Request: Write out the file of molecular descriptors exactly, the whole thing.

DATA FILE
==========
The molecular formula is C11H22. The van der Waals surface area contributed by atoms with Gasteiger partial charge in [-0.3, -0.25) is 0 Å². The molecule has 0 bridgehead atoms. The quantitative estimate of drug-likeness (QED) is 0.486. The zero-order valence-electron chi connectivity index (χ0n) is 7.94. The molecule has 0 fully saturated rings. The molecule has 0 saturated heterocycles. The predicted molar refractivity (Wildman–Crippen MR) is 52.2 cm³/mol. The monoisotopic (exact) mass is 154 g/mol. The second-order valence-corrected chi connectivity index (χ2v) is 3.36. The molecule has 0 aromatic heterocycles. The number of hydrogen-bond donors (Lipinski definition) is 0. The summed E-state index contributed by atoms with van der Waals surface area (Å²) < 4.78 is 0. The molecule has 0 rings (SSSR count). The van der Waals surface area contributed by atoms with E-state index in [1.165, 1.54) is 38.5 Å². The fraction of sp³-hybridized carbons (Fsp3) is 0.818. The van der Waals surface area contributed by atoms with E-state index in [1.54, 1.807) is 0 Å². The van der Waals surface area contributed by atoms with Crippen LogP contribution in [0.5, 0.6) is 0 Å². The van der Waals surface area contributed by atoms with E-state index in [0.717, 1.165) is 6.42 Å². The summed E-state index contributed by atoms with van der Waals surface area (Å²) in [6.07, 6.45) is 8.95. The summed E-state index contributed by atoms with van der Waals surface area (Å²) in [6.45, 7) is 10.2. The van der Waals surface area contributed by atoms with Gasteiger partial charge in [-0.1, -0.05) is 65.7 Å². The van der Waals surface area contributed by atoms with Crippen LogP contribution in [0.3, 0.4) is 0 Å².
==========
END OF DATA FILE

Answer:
The molecular formula is C11H22. The van der Waals surface area contributed by atoms with Gasteiger partial charge in [-0.3, -0.25) is 0 Å². The molecule has 0 bridgehead atoms. The quantitative estimate of drug-likeness (QED) is 0.486. The zero-order valence-electron chi connectivity index (χ0n) is 7.94. The molecule has 0 fully saturated rings. The molecule has 0 saturated heterocycles. The predicted molar refractivity (Wildman–Crippen MR) is 52.2 cm³/mol. The monoisotopic (exact) mass is 154 g/mol. The second-order valence-corrected chi connectivity index (χ2v) is 3.36. The molecule has 0 aromatic heterocycles. The number of hydrogen-bond donors (Lipinski definition) is 0. The summed E-state index contributed by atoms with van der Waals surface area (Å²) < 4.78 is 0. The molecule has 0 rings (SSSR count). The van der Waals surface area contributed by atoms with E-state index in [1.165, 1.54) is 38.5 Å². The fraction of sp³-hybridized carbons (Fsp3) is 0.818. The van der Waals surface area contributed by atoms with E-state index in [1.54, 1.807) is 0 Å². The van der Waals surface area contributed by atoms with Crippen LogP contribution in [0.5, 0.6) is 0 Å². The van der Waals surface area contributed by atoms with E-state index in [0.717, 1.165) is 6.42 Å². The summed E-state index contributed by atoms with van der Waals surface area (Å²) in [6.07, 6.45) is 8.95. The summed E-state index contributed by atoms with van der Waals surface area (Å²) in [6.45, 7) is 10.2. The van der Waals surface area contributed by atoms with Gasteiger partial charge in [-0.1, -0.05) is 65.7 Å². The van der Waals surface area contributed by atoms with Crippen LogP contribution in [0.3, 0.4) is 0 Å².